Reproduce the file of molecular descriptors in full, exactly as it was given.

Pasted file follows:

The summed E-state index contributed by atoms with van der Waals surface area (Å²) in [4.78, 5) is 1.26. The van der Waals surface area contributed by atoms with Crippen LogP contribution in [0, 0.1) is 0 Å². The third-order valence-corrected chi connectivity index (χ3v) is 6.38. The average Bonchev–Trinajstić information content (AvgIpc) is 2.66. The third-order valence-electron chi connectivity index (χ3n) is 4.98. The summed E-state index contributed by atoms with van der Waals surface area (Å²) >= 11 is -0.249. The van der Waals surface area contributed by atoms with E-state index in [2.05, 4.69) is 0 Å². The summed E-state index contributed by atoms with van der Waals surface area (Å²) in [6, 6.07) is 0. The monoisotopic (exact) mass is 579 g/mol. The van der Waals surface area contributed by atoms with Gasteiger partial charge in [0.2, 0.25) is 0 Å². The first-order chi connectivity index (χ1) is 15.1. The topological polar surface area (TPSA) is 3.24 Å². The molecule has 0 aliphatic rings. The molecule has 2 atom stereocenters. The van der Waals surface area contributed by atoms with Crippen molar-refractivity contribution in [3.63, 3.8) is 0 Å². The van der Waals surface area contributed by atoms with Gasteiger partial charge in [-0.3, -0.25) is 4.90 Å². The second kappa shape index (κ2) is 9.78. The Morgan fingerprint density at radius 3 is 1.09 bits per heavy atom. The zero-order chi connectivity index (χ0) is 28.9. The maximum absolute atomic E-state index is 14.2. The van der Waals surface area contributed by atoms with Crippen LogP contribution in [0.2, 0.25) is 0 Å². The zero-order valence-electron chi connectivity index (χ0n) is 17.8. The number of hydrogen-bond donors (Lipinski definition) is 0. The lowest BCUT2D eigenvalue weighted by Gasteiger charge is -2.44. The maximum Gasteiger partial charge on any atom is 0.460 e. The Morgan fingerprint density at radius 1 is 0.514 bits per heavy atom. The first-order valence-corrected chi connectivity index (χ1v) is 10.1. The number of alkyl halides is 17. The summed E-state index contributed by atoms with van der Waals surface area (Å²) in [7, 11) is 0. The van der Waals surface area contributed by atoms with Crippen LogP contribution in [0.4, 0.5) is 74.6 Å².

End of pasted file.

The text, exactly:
The summed E-state index contributed by atoms with van der Waals surface area (Å²) in [4.78, 5) is 1.26. The van der Waals surface area contributed by atoms with Crippen LogP contribution in [0, 0.1) is 0 Å². The third-order valence-corrected chi connectivity index (χ3v) is 6.38. The average Bonchev–Trinajstić information content (AvgIpc) is 2.66. The third-order valence-electron chi connectivity index (χ3n) is 4.98. The summed E-state index contributed by atoms with van der Waals surface area (Å²) >= 11 is -0.249. The van der Waals surface area contributed by atoms with E-state index in [2.05, 4.69) is 0 Å². The summed E-state index contributed by atoms with van der Waals surface area (Å²) in [6, 6.07) is 0. The monoisotopic (exact) mass is 579 g/mol. The van der Waals surface area contributed by atoms with Gasteiger partial charge in [0.2, 0.25) is 0 Å². The first-order chi connectivity index (χ1) is 15.1. The topological polar surface area (TPSA) is 3.24 Å². The molecule has 0 aliphatic rings. The molecule has 2 atom stereocenters. The van der Waals surface area contributed by atoms with Crippen molar-refractivity contribution in [3.63, 3.8) is 0 Å². The van der Waals surface area contributed by atoms with Gasteiger partial charge in [-0.3, -0.25) is 4.90 Å². The second kappa shape index (κ2) is 9.78. The Morgan fingerprint density at radius 3 is 1.09 bits per heavy atom. The zero-order chi connectivity index (χ0) is 28.9. The maximum absolute atomic E-state index is 14.2. The van der Waals surface area contributed by atoms with Crippen LogP contribution in [0.2, 0.25) is 0 Å². The zero-order valence-electron chi connectivity index (χ0n) is 17.8. The number of hydrogen-bond donors (Lipinski definition) is 0. The lowest BCUT2D eigenvalue weighted by Gasteiger charge is -2.44. The maximum Gasteiger partial charge on any atom is 0.460 e. The Morgan fingerprint density at radius 1 is 0.514 bits per heavy atom. The first-order valence-corrected chi connectivity index (χ1v) is 10.1. The number of alkyl halides is 17. The summed E-state index contributed by atoms with van der Waals surface area (Å²) in [7, 11) is 0. The van der Waals surface area contributed by atoms with Crippen LogP contribution in [0.4, 0.5) is 74.6 Å².